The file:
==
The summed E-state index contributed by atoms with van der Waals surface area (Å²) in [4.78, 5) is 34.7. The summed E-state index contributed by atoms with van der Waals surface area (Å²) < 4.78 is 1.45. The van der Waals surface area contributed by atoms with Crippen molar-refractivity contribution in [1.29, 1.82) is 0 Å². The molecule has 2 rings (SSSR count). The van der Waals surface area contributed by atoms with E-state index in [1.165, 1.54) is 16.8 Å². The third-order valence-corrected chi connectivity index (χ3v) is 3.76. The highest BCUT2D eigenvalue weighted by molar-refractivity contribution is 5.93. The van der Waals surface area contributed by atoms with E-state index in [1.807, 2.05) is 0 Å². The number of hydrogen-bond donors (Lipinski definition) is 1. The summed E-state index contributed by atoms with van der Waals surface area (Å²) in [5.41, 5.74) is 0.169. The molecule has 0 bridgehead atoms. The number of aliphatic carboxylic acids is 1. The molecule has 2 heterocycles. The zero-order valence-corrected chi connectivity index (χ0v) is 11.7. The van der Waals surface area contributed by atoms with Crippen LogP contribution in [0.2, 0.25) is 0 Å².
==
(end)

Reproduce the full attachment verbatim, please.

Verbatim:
The summed E-state index contributed by atoms with van der Waals surface area (Å²) in [4.78, 5) is 34.7. The summed E-state index contributed by atoms with van der Waals surface area (Å²) < 4.78 is 1.45. The van der Waals surface area contributed by atoms with Crippen molar-refractivity contribution in [1.29, 1.82) is 0 Å². The molecule has 2 rings (SSSR count). The van der Waals surface area contributed by atoms with E-state index in [1.165, 1.54) is 16.8 Å². The third-order valence-corrected chi connectivity index (χ3v) is 3.76. The highest BCUT2D eigenvalue weighted by molar-refractivity contribution is 5.93. The van der Waals surface area contributed by atoms with E-state index in [1.807, 2.05) is 0 Å². The number of hydrogen-bond donors (Lipinski definition) is 1. The summed E-state index contributed by atoms with van der Waals surface area (Å²) in [5.41, 5.74) is 0.169. The molecule has 0 bridgehead atoms. The number of aliphatic carboxylic acids is 1. The molecule has 2 heterocycles. The zero-order valence-corrected chi connectivity index (χ0v) is 11.7. The van der Waals surface area contributed by atoms with Crippen LogP contribution in [0.2, 0.25) is 0 Å².